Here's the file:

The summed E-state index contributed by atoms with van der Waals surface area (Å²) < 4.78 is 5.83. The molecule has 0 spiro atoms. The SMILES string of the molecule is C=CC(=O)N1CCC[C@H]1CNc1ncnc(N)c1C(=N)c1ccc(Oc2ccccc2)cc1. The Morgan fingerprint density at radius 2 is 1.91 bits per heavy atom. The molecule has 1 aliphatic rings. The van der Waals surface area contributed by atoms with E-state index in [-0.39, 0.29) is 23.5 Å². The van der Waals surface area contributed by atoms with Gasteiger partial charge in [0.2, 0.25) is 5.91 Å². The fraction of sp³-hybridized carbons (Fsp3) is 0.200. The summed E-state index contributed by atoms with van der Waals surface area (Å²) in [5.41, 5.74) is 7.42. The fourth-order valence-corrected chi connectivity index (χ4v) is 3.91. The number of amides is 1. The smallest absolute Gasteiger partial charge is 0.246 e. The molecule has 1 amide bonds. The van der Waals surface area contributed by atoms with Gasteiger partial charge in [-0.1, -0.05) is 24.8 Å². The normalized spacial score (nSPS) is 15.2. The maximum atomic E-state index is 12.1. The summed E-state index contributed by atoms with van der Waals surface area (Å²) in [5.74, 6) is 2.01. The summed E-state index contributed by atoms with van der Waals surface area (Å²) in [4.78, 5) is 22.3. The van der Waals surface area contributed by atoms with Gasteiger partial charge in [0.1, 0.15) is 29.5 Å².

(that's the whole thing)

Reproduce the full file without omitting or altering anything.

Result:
The summed E-state index contributed by atoms with van der Waals surface area (Å²) < 4.78 is 5.83. The molecule has 0 spiro atoms. The SMILES string of the molecule is C=CC(=O)N1CCC[C@H]1CNc1ncnc(N)c1C(=N)c1ccc(Oc2ccccc2)cc1. The Morgan fingerprint density at radius 2 is 1.91 bits per heavy atom. The molecule has 1 aliphatic rings. The van der Waals surface area contributed by atoms with E-state index in [-0.39, 0.29) is 23.5 Å². The van der Waals surface area contributed by atoms with Gasteiger partial charge in [0.2, 0.25) is 5.91 Å². The fraction of sp³-hybridized carbons (Fsp3) is 0.200. The summed E-state index contributed by atoms with van der Waals surface area (Å²) in [5.41, 5.74) is 7.42. The fourth-order valence-corrected chi connectivity index (χ4v) is 3.91. The number of amides is 1. The smallest absolute Gasteiger partial charge is 0.246 e. The molecule has 1 amide bonds. The van der Waals surface area contributed by atoms with Gasteiger partial charge in [-0.1, -0.05) is 24.8 Å². The normalized spacial score (nSPS) is 15.2. The maximum atomic E-state index is 12.1. The summed E-state index contributed by atoms with van der Waals surface area (Å²) in [5.74, 6) is 2.01. The summed E-state index contributed by atoms with van der Waals surface area (Å²) in [4.78, 5) is 22.3. The van der Waals surface area contributed by atoms with Gasteiger partial charge in [0.1, 0.15) is 29.5 Å².